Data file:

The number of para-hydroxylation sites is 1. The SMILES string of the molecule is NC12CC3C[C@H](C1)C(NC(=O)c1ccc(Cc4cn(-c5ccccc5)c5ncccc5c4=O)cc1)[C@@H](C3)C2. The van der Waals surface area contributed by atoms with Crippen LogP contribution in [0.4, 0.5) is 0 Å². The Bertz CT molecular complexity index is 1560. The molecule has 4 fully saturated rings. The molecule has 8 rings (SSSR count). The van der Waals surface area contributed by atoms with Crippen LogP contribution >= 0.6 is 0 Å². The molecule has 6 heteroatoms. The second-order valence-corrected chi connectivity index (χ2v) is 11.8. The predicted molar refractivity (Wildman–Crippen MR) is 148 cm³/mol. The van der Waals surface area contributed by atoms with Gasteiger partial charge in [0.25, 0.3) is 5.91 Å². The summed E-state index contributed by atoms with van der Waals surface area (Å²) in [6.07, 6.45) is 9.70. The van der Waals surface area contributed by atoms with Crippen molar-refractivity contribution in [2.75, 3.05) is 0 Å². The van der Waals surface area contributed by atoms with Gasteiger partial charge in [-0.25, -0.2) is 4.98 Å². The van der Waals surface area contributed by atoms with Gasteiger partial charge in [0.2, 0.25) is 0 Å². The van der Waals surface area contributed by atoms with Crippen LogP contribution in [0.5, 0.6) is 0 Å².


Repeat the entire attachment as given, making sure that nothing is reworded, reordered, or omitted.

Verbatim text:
The number of para-hydroxylation sites is 1. The SMILES string of the molecule is NC12CC3C[C@H](C1)C(NC(=O)c1ccc(Cc4cn(-c5ccccc5)c5ncccc5c4=O)cc1)[C@@H](C3)C2. The van der Waals surface area contributed by atoms with Crippen LogP contribution in [0.4, 0.5) is 0 Å². The Bertz CT molecular complexity index is 1560. The molecule has 4 fully saturated rings. The molecule has 8 rings (SSSR count). The van der Waals surface area contributed by atoms with Crippen LogP contribution >= 0.6 is 0 Å². The molecule has 6 heteroatoms. The second-order valence-corrected chi connectivity index (χ2v) is 11.8. The predicted molar refractivity (Wildman–Crippen MR) is 148 cm³/mol. The van der Waals surface area contributed by atoms with Gasteiger partial charge in [0.25, 0.3) is 5.91 Å². The summed E-state index contributed by atoms with van der Waals surface area (Å²) in [6.07, 6.45) is 9.70. The van der Waals surface area contributed by atoms with Crippen molar-refractivity contribution in [2.75, 3.05) is 0 Å². The van der Waals surface area contributed by atoms with Gasteiger partial charge in [-0.25, -0.2) is 4.98 Å². The van der Waals surface area contributed by atoms with Gasteiger partial charge in [0.2, 0.25) is 0 Å². The van der Waals surface area contributed by atoms with Crippen LogP contribution in [0.5, 0.6) is 0 Å².